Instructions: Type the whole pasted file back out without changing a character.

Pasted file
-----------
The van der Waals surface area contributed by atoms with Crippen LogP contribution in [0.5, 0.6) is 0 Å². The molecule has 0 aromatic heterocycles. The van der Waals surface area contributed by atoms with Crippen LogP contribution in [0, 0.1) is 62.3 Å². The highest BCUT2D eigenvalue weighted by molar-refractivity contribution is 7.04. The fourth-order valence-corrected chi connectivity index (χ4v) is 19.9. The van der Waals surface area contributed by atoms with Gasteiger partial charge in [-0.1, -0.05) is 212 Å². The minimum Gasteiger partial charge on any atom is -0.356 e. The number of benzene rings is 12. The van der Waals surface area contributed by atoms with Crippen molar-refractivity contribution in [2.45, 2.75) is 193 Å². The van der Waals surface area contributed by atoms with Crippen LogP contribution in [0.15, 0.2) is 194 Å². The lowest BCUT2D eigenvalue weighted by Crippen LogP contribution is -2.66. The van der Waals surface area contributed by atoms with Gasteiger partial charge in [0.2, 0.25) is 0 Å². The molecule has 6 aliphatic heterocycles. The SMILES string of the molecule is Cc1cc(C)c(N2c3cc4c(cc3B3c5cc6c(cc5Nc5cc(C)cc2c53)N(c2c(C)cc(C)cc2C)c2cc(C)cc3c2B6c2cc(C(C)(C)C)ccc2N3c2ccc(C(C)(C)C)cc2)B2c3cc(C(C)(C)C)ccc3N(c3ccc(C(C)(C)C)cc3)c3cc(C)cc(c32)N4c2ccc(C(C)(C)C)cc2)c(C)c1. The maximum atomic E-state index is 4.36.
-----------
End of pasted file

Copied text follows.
The van der Waals surface area contributed by atoms with Crippen LogP contribution in [0.5, 0.6) is 0 Å². The molecule has 0 aromatic heterocycles. The van der Waals surface area contributed by atoms with Crippen LogP contribution in [0, 0.1) is 62.3 Å². The highest BCUT2D eigenvalue weighted by molar-refractivity contribution is 7.04. The fourth-order valence-corrected chi connectivity index (χ4v) is 19.9. The van der Waals surface area contributed by atoms with Gasteiger partial charge in [-0.1, -0.05) is 212 Å². The minimum Gasteiger partial charge on any atom is -0.356 e. The number of benzene rings is 12. The van der Waals surface area contributed by atoms with Crippen molar-refractivity contribution in [2.45, 2.75) is 193 Å². The van der Waals surface area contributed by atoms with Crippen LogP contribution in [0.15, 0.2) is 194 Å². The lowest BCUT2D eigenvalue weighted by Crippen LogP contribution is -2.66. The van der Waals surface area contributed by atoms with Gasteiger partial charge in [0.2, 0.25) is 0 Å². The molecule has 6 aliphatic heterocycles. The SMILES string of the molecule is Cc1cc(C)c(N2c3cc4c(cc3B3c5cc6c(cc5Nc5cc(C)cc2c53)N(c2c(C)cc(C)cc2C)c2cc(C)cc3c2B6c2cc(C(C)(C)C)ccc2N3c2ccc(C(C)(C)C)cc2)B2c3cc(C(C)(C)C)ccc3N(c3ccc(C(C)(C)C)cc3)c3cc(C)cc(c32)N4c2ccc(C(C)(C)C)cc2)c(C)c1. The maximum atomic E-state index is 4.36.